Job search advice for new graduates
We’re hearing from a number of December graduates, and we welcome you to the working world! As many colleges and universities have limited capacity for preparing their graduates for job search, we’re always happy to give advice for how to conduct an effective search. Here’s the best of what we know.
Be clear what kind of position you are seeking. Do your homework, reading job descriptions online to figure out what job titles align with your strengths and what you want to be doing. Have a clear answer when someone asks you, “What kind of job are you looking for?”
Make sure that your resume and LinkedIn profile align with the positions you are targeting. If the key words in your documentation don’t support your objective, then you likely won’t make it through to a first screening or interview.
Don’t rely 100% on job postings. There are many jobs that don’t get posted until late in the process (when finalists have already been selected, but the employer needs to demonstrate public posting), or sometimes not at all. You need to be in the talent pipeline of all the places you might be interested in working, and that requires proactive submission of your resume and cover letter to hiring managers, HR representatives, and talent recruiters.
Leverage your contacts from your internships. If you’ve had an internship or two, the contacts you made in them are some of your biggest assets. They can give you recommendations and further contacts. If you didn’t have an internship during your college career, you can look for a post-graduate internship (or create your own by making a proposal to a potential employer). That looks just as good on your resume and creates the same kinds of contacts and fans.
Get out of the house and talk to people. Go to networking events or professional association or club meetings – such as the local chapters of professional associations in your industry – many of those people in attendance are hiring managers, and all of them will be eager to help you. In many cases your peer-level competitors for jobs won’t be doing this, and you can meet people who will be valuable contacts, who can make suggestions and refer you to others, and in some cases they may even know who’s getting ready to make an entry-level hire.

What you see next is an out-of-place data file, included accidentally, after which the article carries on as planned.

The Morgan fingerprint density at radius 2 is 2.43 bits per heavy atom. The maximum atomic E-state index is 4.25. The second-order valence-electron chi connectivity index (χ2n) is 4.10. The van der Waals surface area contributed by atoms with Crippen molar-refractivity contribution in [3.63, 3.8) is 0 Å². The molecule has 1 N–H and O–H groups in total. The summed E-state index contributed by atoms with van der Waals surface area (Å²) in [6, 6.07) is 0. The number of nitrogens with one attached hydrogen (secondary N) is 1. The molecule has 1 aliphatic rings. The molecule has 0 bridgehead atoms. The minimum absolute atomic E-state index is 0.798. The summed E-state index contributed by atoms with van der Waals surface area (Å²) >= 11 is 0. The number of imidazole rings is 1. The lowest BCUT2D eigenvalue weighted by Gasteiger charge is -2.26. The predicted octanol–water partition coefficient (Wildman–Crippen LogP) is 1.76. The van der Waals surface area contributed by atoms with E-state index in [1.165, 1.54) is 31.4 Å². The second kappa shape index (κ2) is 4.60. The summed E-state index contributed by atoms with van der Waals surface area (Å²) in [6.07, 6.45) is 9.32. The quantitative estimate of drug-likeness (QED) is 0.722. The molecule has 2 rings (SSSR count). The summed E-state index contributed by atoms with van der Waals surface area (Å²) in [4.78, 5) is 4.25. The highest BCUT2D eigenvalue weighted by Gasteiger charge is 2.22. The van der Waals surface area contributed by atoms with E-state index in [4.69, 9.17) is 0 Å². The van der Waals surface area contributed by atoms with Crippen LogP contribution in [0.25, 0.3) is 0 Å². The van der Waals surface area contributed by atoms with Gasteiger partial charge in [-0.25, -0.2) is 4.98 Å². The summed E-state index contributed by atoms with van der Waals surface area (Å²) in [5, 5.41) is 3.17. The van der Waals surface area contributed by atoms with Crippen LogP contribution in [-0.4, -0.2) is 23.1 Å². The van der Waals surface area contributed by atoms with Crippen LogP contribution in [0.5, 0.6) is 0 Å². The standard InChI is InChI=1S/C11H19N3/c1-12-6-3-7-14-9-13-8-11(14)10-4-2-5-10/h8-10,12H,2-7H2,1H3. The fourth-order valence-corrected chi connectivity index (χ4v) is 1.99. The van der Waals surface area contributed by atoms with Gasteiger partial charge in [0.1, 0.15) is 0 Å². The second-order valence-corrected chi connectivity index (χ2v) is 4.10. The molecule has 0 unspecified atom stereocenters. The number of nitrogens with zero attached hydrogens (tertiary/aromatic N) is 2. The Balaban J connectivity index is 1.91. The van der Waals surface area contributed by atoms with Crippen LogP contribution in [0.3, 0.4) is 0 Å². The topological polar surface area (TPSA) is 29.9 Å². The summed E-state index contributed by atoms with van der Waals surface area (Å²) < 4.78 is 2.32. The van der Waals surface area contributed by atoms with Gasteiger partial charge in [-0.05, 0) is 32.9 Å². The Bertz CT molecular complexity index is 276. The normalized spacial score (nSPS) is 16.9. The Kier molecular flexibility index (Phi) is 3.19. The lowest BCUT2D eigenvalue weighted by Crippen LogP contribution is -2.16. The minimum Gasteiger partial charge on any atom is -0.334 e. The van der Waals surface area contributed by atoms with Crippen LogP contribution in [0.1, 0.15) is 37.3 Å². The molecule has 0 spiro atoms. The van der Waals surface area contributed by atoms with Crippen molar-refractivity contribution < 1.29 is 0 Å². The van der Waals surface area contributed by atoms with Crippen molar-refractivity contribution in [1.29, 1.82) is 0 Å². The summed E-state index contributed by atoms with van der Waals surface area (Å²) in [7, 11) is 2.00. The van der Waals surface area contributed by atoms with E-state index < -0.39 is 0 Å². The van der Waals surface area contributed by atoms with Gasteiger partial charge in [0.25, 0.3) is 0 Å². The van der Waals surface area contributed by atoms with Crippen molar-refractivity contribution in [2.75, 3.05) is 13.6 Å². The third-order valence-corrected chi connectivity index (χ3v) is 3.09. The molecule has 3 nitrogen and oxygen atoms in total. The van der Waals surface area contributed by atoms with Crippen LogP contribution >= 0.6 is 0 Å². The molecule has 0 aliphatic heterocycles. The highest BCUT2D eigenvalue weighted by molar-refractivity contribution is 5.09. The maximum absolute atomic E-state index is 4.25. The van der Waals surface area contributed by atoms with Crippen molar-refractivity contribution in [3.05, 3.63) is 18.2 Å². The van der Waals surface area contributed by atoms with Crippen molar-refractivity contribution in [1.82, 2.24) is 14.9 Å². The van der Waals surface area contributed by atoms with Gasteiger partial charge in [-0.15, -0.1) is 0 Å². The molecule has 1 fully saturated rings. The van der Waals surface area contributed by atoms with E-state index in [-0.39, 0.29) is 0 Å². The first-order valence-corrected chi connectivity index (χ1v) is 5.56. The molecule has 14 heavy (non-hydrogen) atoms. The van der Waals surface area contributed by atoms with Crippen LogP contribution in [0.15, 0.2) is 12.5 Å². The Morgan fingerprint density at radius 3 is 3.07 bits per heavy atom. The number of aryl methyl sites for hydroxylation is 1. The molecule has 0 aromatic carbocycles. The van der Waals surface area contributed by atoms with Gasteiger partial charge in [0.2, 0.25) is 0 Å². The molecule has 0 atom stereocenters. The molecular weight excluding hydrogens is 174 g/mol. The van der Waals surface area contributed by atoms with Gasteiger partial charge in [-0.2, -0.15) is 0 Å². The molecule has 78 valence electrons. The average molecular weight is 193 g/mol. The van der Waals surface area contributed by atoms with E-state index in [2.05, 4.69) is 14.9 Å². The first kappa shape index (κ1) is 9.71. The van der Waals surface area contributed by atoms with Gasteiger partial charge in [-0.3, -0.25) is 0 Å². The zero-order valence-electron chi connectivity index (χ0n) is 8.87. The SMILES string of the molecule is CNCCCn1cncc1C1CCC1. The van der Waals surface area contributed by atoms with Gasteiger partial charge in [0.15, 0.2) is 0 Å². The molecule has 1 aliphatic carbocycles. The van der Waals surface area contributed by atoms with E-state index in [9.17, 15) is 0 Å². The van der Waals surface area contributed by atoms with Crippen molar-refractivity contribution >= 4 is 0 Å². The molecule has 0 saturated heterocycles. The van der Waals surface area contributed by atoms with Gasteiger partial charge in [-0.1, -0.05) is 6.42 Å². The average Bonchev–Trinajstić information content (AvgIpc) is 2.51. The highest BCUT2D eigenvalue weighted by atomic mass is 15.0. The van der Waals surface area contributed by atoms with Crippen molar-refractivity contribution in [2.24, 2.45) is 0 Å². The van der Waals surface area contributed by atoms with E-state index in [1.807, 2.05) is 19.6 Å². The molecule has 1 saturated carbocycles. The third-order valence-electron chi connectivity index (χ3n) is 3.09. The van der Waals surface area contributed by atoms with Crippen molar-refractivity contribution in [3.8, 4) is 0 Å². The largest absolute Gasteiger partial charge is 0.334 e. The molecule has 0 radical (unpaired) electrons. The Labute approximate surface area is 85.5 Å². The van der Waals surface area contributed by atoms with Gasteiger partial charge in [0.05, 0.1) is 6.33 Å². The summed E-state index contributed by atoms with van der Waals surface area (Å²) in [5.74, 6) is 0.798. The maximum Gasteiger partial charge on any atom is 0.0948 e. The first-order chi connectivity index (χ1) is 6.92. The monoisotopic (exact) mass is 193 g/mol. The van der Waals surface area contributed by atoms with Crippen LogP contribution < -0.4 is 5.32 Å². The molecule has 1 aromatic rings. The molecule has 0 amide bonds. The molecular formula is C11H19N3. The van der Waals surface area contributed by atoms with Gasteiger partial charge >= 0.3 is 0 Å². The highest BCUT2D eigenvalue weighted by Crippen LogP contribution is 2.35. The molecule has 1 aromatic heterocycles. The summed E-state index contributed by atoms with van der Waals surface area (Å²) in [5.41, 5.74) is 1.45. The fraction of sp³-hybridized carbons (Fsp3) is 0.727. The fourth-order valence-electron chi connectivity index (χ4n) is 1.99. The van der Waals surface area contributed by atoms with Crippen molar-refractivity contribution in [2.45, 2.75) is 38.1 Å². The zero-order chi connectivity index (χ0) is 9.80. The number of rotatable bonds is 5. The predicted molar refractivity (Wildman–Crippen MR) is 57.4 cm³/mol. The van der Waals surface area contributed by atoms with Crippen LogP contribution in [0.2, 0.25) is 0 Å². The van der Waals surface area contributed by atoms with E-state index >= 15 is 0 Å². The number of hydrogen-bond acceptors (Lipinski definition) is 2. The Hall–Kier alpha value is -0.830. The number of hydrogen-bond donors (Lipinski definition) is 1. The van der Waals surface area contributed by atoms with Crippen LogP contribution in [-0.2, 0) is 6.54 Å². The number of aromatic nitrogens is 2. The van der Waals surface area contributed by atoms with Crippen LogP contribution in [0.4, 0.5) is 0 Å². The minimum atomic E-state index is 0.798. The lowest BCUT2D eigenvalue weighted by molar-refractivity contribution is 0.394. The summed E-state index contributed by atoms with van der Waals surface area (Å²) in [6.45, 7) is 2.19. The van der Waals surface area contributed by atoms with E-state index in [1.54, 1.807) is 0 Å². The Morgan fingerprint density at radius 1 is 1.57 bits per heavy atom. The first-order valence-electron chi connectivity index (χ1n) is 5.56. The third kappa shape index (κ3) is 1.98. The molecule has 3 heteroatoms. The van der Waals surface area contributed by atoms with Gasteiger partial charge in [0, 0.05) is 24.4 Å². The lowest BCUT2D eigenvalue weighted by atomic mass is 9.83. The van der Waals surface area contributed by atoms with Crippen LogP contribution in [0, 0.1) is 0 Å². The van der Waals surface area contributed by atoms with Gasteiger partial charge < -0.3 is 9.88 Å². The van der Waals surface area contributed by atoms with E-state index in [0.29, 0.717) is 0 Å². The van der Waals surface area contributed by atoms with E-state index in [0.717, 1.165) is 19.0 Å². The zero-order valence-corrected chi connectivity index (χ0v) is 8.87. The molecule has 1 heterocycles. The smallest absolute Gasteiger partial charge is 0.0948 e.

Keep a record of the contacts you’re making, so that you can retrieve that information and follow up later. Some of the people you meet or talk to now will be desirable contacts for the future, and starting your professional contact database now will pay dividends in the future.
Practice your phone and interviewing skills. The ability to have a live conversation on the phone and leave a professional-sounding voicemail message is desired by hiring managers and will set you apart from your competition. And of course, confidence, poise, and clear self-expression win the day in an interview.
Have realistic expectations. It’s not the end of the world if you don’t get your dream job immediately. You may need a “starter job” to build some skills, track record, and reputation in order to move toward the one you really want. And remember that there’s a large population of new graduates (even in December), and if you haven’t been recruited in a competitive category (like accounting or engineering), you may need to be willing to start at the very bottom, salary-wise. This will not be intended to offend you or cause you hardship, but rather it’s a function of supply and demand. If you’re good, the rewards will come quickly enough, as you will be valued and they’ll want to keep you – or, someone else will scout you for a new opportunity.
Your first full-time job is a milestone, and these tips will help you not only get hired as quickly as possible, but also to begin to build your profile and professional network for the future. Good luck and best wishes!